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Print Market Analysis -- Bearing the Market

March 2005
Having emerged from the recent election with the first popular vote majority since 1988 and firmer control of Congress, George W. Bush is pushing ahead with some of the programs he championed during the recent campaign.

Top of the list is a restructuring of the nation's creaking Social Security scheme, followed by reforms of America's tax and tort systems. All three reforms, however, will face stiff opposition from powerful, and entrenched, interest groups.

The crisis in Iraq continues to sap Mr. Bush's political capital, as the Iraqi elections look less and less likely to quell the insurgency. America's economy will remain strong, despite widening deficits in both the budget and the current account. A group of forecasters surveyed by The Economist predicts GDP growth of 3.5 percent in 2005.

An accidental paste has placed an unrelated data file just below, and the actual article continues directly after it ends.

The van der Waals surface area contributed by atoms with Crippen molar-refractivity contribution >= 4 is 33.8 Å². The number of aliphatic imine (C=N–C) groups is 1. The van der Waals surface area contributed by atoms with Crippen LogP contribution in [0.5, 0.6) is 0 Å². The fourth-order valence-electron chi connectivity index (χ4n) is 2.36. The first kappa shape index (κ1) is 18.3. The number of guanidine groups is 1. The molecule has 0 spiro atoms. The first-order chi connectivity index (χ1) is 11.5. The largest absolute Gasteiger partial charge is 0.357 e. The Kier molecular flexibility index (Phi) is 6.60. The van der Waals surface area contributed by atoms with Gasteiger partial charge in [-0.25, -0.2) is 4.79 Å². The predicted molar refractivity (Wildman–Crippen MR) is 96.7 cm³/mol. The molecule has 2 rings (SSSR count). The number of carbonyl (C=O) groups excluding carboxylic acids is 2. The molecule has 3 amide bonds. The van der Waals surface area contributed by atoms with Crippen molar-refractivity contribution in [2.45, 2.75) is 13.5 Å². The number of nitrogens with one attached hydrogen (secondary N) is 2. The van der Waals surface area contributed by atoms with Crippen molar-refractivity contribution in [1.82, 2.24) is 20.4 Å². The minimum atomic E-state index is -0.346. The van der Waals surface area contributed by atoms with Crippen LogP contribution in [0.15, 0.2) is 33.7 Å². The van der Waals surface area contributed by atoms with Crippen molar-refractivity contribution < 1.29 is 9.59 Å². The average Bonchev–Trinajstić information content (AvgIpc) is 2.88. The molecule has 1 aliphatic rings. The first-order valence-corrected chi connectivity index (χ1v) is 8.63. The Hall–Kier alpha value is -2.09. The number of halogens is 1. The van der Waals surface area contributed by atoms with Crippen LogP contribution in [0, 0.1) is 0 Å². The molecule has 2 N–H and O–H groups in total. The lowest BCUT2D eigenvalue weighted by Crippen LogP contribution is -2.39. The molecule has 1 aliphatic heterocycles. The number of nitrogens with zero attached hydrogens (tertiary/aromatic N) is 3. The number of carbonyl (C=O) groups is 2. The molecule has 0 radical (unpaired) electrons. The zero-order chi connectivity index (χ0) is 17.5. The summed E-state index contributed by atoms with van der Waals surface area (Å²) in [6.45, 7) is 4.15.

A Look Ahead

So what's ahead for our industry? The two largest factors on industry sales—economic growth and advertising expenditures—are forecasted to improve in the near future. And the ban on telemarketing will continue to buoy the direct mail industry. As of 2004, printing in America constitutes a $170 billion industry with one million workers and 45,000 establishments.












 

Companies Mentioned:

U.S. PRINT MARKET SEGMENTS
(in Millions of U.S. Dollars)
 199920002001200220032004 2005(E)
COMMERCIAL PRINTING
General Commercial Printing 48,82349,46152,17951,19551,25346,00044,770
Magazines & Periodicals 7,9528,8228,7598,1198,0069,10510,000

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